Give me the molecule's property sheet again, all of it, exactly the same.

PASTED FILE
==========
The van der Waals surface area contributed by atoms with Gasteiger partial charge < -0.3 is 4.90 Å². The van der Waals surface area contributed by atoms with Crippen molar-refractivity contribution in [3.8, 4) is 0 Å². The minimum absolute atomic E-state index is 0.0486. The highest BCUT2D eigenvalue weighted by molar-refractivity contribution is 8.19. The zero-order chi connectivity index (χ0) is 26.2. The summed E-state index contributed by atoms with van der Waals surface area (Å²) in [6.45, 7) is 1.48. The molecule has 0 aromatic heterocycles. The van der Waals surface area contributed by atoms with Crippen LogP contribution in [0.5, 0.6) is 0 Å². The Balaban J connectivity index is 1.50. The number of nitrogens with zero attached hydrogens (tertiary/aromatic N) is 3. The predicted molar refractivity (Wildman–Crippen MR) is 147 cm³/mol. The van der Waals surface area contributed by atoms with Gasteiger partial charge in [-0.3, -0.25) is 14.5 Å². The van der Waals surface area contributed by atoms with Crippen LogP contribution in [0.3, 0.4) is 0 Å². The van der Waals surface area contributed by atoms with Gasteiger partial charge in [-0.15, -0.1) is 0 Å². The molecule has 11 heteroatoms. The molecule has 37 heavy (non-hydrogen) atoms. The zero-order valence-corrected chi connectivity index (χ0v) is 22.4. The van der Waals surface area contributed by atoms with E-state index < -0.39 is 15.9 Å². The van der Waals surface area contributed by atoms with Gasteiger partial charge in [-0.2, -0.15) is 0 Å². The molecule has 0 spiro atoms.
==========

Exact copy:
The van der Waals surface area contributed by atoms with Gasteiger partial charge < -0.3 is 4.90 Å². The van der Waals surface area contributed by atoms with Crippen molar-refractivity contribution in [3.8, 4) is 0 Å². The minimum absolute atomic E-state index is 0.0486. The highest BCUT2D eigenvalue weighted by molar-refractivity contribution is 8.19. The zero-order chi connectivity index (χ0) is 26.2. The summed E-state index contributed by atoms with van der Waals surface area (Å²) in [6.45, 7) is 1.48. The molecule has 0 aromatic heterocycles. The van der Waals surface area contributed by atoms with Crippen LogP contribution in [0.5, 0.6) is 0 Å². The Balaban J connectivity index is 1.50. The number of nitrogens with zero attached hydrogens (tertiary/aromatic N) is 3. The predicted molar refractivity (Wildman–Crippen MR) is 147 cm³/mol. The van der Waals surface area contributed by atoms with Gasteiger partial charge in [-0.3, -0.25) is 14.5 Å². The van der Waals surface area contributed by atoms with Crippen LogP contribution in [0.3, 0.4) is 0 Å². The van der Waals surface area contributed by atoms with Gasteiger partial charge in [-0.15, -0.1) is 0 Å². The molecule has 11 heteroatoms. The molecule has 37 heavy (non-hydrogen) atoms. The zero-order valence-corrected chi connectivity index (χ0v) is 22.4. The van der Waals surface area contributed by atoms with E-state index < -0.39 is 15.9 Å². The van der Waals surface area contributed by atoms with Gasteiger partial charge in [-0.2, -0.15) is 0 Å². The molecule has 0 spiro atoms.